Sir: Passengers disgusted with First Great Western ("City slickers bay for blood as train cuts make commuting a misery", 2 January) shouldn't call for changes from the operator, but for a change in the operator.

A company, or a franchise regime, that can't make a go of the Oxford to London service cannot be fit for purpose. First have shown no imagination, and can't even come up with creative excuses. Instead they make it all too clear who their real "customers" are - the franchising authorities and their shareholders.



The next job for the Ethiopian army

Sir: Good reporting in The Independent of the Ethiopian support to the government of Somalia. In a matter of days rather than weeks, neighbourly support under good leadership appears to have resolved the fundamentalist uprising in Somalia. From this, surely lessons could be both learned and exercised.

Perhaps the next move could be to involve the Ethiopian forces in Darfur, with or without the "permission" of the Sudanese government, and put paid to the outrages carried out by the government-backed Janjaweed in the west of Sudan.

Both the African Union and the United Nations seem incapable of resolve, both political and military, in Darfur, and an effort from neighbouring countries could put this tragedy of genocide to an end, bringing those responsible to international justice in 2007.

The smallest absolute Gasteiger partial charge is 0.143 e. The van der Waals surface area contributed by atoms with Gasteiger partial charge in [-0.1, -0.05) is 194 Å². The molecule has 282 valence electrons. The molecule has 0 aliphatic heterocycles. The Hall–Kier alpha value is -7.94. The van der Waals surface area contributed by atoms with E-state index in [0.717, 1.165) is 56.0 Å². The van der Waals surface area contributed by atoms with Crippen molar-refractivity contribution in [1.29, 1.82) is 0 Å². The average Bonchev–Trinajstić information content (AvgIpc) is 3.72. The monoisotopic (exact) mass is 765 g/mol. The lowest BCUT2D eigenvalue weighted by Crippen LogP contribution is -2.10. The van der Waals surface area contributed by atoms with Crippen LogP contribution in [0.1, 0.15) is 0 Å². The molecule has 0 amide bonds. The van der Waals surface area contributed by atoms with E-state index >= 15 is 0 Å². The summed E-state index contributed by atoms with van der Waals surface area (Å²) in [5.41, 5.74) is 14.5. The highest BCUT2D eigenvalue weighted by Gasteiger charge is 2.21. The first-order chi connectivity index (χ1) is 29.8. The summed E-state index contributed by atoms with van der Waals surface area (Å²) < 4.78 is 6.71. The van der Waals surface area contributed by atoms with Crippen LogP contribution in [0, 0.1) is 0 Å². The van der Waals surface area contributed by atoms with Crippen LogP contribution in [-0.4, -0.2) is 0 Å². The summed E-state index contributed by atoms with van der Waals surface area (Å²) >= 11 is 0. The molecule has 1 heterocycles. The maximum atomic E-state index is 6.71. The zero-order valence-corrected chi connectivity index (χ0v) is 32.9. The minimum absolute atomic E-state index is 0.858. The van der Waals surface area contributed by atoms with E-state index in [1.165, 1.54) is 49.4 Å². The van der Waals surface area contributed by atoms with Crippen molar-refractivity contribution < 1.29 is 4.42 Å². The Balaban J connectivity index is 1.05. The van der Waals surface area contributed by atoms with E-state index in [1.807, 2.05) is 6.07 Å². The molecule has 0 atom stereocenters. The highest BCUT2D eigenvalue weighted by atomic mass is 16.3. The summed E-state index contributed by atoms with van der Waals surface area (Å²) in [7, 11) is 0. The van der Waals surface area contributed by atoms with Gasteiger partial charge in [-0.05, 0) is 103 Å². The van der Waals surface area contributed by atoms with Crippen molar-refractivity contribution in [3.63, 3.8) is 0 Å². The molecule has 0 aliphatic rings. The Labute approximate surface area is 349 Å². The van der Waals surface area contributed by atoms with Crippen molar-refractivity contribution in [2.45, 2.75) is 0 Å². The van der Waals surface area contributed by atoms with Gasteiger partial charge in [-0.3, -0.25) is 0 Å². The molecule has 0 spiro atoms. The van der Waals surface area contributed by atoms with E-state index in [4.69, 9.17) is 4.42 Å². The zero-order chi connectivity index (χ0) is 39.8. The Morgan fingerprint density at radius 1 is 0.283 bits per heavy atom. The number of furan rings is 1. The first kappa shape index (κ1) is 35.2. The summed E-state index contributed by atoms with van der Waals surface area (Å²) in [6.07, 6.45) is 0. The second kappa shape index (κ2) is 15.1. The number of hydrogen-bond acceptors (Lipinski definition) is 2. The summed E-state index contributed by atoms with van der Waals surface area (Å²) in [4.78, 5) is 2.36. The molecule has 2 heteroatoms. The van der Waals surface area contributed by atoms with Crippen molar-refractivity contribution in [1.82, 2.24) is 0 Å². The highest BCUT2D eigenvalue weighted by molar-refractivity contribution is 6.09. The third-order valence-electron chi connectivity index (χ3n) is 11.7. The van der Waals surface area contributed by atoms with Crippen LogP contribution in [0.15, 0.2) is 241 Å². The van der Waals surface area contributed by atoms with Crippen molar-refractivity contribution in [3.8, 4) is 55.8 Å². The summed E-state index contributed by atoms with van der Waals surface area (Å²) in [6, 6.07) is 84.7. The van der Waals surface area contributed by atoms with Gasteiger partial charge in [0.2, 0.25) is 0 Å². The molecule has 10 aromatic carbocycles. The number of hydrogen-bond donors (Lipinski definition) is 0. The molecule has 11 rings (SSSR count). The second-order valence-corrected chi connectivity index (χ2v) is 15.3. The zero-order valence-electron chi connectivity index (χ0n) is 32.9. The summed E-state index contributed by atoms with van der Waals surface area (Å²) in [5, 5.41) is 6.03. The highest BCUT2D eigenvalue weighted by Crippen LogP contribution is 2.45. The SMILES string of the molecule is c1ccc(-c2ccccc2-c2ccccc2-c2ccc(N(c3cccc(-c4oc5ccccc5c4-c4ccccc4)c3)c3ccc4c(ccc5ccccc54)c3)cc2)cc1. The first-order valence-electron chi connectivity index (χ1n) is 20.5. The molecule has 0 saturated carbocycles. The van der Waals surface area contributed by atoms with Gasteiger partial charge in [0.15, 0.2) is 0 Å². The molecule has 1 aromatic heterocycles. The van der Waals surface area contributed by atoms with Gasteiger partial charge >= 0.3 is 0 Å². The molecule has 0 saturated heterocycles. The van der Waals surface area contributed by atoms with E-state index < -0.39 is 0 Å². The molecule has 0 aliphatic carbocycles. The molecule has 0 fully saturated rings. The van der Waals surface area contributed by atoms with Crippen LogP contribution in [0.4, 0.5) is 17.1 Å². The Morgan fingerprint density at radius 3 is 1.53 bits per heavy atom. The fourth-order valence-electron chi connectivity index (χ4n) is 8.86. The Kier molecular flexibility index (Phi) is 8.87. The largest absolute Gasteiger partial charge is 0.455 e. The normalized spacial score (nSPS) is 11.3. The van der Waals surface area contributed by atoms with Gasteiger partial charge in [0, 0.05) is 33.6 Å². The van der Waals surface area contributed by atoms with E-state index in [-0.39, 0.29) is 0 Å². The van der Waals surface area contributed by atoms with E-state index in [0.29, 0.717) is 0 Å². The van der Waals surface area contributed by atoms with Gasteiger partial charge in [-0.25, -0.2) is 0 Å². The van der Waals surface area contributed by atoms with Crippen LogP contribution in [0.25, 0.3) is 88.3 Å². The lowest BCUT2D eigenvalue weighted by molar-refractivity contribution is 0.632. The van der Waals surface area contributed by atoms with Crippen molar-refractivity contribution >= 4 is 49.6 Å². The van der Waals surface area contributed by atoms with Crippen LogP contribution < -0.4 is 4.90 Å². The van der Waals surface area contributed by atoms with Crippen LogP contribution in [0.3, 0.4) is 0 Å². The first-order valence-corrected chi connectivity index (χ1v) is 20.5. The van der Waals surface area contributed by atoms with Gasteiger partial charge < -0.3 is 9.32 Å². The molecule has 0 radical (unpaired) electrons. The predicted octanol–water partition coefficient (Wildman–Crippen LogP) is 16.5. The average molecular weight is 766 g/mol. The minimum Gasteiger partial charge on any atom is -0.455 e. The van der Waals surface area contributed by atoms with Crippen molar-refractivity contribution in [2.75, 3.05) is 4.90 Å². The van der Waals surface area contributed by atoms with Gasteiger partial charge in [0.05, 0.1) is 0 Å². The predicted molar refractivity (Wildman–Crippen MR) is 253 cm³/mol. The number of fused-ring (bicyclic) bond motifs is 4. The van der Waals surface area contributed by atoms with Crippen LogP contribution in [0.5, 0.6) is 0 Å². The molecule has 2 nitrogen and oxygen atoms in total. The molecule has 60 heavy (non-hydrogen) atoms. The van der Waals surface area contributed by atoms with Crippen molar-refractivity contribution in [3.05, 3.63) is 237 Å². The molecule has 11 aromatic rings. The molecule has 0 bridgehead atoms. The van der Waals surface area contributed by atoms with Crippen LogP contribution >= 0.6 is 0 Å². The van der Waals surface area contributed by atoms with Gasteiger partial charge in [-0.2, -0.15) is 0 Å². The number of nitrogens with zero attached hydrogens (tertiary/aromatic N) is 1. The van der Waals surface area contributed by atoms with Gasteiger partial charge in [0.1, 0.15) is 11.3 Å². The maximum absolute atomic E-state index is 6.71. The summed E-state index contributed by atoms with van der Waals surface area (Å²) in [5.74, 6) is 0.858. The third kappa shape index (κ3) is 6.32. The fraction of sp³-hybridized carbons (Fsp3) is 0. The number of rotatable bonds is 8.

Traditional currency

Sir: Five pound notes becoming redundant (Joan Bakewell, 29 December)? In England maybe, but not in Scotland. I have just received a one pound note in change when buying this newspaper.



Greenest resolution

Sir: Your 50 best Green resolutions (30 December) managed to miss out the greenest one of all. Have one child fewer. This will have a far more positive effect on the environment than any amount of buying electric cars, using organic cotton buds or even growing your own herbal bath. I challenge readers to find any environmental problem in the world today that isn't exacerbated by the sheer number of human beings on the planet.



Get out now

Sir: As we approach the fifth - yes, fifth - year of our brutal occupation of Iraq, an immediate exit offers the only possible solution to the dreadful imbroglio we have created. The exit required is the resignation of Blair, Bush and Cheney, the incompetent leaders whose illegal warmongering in defiance of expert advice and democratic opinion has destabilised an entire region and fuelled terrorism at the cost of many innocent lives (which, though uncounted, now rival the numbers killed by the displaced dictator).



Plastic water pipes

Sir: You report on the possible dangers of bottled water (3 January), one of which is that toxic chemicals, including heavy metals and napthalene, may leach out of the plastic bottle into the water being drunk. What assurances do we have from the water companies, currently replacing Victorian cast iron water mains with cheaper blue plastic pipes, that the water we drink will always be safe?



Fighting words

Sir: John Walsh's New Year resolution is to thump anyone who misuses the work "antics". Richard Morris's is to thump anyone who overuses "obviously", starting with John Walsh (letter, 3 January). Mine is to thump anyone who misuses reflexive pronouns such as "myself". Both Richard Morris and I can thump Tony Blair who, for example, said on 17 July 2006: "The United Nations Secretary General and myself have obviously been discussing the situation in the Middle East." Tony Blair should not worry. He can now arrest me for conspiring to commit acts of terrorism.